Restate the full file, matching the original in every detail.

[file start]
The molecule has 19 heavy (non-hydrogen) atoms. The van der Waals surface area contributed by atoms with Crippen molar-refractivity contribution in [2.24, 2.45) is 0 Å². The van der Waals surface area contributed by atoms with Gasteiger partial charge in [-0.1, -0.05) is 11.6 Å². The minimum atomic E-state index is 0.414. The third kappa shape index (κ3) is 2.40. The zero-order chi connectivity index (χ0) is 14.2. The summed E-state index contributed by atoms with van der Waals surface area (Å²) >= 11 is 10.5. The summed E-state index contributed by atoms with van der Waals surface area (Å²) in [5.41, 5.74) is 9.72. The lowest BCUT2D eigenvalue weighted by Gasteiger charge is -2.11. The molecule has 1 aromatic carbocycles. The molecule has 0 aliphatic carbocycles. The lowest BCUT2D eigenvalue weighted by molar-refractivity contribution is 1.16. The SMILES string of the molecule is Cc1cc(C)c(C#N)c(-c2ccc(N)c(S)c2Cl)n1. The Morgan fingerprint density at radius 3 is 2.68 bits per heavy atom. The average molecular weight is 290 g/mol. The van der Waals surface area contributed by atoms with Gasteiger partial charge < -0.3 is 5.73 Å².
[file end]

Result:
The molecule has 19 heavy (non-hydrogen) atoms. The van der Waals surface area contributed by atoms with Crippen molar-refractivity contribution in [2.24, 2.45) is 0 Å². The van der Waals surface area contributed by atoms with Gasteiger partial charge in [-0.1, -0.05) is 11.6 Å². The minimum atomic E-state index is 0.414. The third kappa shape index (κ3) is 2.40. The zero-order chi connectivity index (χ0) is 14.2. The summed E-state index contributed by atoms with van der Waals surface area (Å²) >= 11 is 10.5. The summed E-state index contributed by atoms with van der Waals surface area (Å²) in [5.41, 5.74) is 9.72. The lowest BCUT2D eigenvalue weighted by Gasteiger charge is -2.11. The molecule has 1 aromatic carbocycles. The molecule has 0 aliphatic carbocycles. The lowest BCUT2D eigenvalue weighted by molar-refractivity contribution is 1.16. The SMILES string of the molecule is Cc1cc(C)c(C#N)c(-c2ccc(N)c(S)c2Cl)n1. The Morgan fingerprint density at radius 3 is 2.68 bits per heavy atom. The average molecular weight is 290 g/mol. The van der Waals surface area contributed by atoms with Gasteiger partial charge < -0.3 is 5.73 Å².